A week into my winter sojourn in Japan, I am happy to report that things are pretty much as I left them at the beginning of last summer. I moved back into the same apartment complex in suburban Tokyo, although not to the same apartment. I used to be in 201, now I am in 202, next door. This has been the cause of some puzzlement and consternation for the local postman and delivery folks; when I have answered the door, I have been greeted with a pronounced double take on several occasions, and some rapid fire Japanese which must translate to something like this: “Just a doggone minute! Didn’t you use to live next door, or am I hallucinating? Am I on Candid Camera?”
It took less than one day to turn up my first example of Manglish, and I wasn’t even really looking for it. It arrived via the packaging for the pale blue fleece seat cover that currently adorns my commode. According to the label, it is for “washing and heating”, although I must confess I haven’t yet figured out just how it might accomplish those lofty goals. On the other hand, “a colorful waffle design enables the coordination of I liking”, so it’s all good.
As often happens, I have a Japanese mystery to review for BookPage, conveniently timed to coincide with my return here. This one is by bestselling author Keigo Higashino, titled The Devotion of Suspect X. The book description on the back cover reads as follows: “She’s a single mother with blood on her hands. It was a murder that should never have happened. Without hesitation her enigmatic neighbor, a brilliant math teacher whose devotion towards her runs deep, calculates the perfect alibi. When evidence doesn’t add up for the authorities, the lead detective seeks the advice of his friend, a brilliant physicist, who knows the math genius from his past. What ensues is a fierce battle of wits. How far will one mastermind go for love and the other for truth? And how long must one woman feel indebted to her protector when her heart lies with another?”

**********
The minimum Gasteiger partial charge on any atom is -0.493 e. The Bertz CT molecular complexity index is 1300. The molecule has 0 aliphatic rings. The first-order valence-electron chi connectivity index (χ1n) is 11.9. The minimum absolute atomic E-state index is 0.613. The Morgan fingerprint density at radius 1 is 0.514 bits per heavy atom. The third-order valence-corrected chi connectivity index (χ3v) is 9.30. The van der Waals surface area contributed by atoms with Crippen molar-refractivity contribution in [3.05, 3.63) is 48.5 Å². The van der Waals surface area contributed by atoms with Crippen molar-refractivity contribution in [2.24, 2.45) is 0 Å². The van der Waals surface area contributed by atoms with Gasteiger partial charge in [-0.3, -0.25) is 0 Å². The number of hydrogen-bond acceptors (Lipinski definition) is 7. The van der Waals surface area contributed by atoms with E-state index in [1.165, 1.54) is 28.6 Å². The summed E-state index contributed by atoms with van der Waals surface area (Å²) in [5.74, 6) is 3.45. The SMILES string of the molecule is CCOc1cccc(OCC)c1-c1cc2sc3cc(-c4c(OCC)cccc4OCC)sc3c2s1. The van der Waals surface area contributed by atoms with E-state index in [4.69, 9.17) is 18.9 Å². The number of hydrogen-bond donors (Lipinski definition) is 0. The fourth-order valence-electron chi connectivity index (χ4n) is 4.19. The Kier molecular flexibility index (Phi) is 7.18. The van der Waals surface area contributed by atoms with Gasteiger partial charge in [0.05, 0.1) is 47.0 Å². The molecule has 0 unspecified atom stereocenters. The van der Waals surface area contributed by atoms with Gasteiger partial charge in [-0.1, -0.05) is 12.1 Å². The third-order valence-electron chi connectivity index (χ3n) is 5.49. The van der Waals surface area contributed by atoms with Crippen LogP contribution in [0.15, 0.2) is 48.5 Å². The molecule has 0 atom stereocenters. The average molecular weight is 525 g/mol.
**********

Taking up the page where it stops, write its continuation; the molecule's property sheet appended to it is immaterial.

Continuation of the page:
Sounds pretty good, right? One small problem for me, however: the whole plot was just a bit too familiar, although I couldn’t figure out why. Some time later it dawned on me. Earlier this year, I had watched a Japanese video with a very similar, perhaps identical, story line. The title was in Japanese, though, and I wasn’t sure I could locate it again among the stacks of Japanese videos that line my bookcase. In the event, it wasn’t all that difficult, as the front cover of the DVD case bore a large red “X” (the first clue for this inveterate mystery fan). In Japanese, the movie is titled “Yougisha X no Kenshin”, but in English it is simply “Suspect X”.
It turns out (no surprises here) that the movie is indeed an adaptation of Higashino’s book; the film came out in 2007, and the book was released all the way back in 2005. And, as is typically the case with foreign-language mysteries, it arrives on our shores some years later (sigh…), but that is another rant for another time.
I haven’t started the book yet, but I will do so this week; have a look in the print edition or the online edition of February’s BookPage (www.bookpage.com) for my review. I can say this, though: the movie was first rate (you can find it easily on ebay or any of several online book/video outlets), so I have high expectations for the book.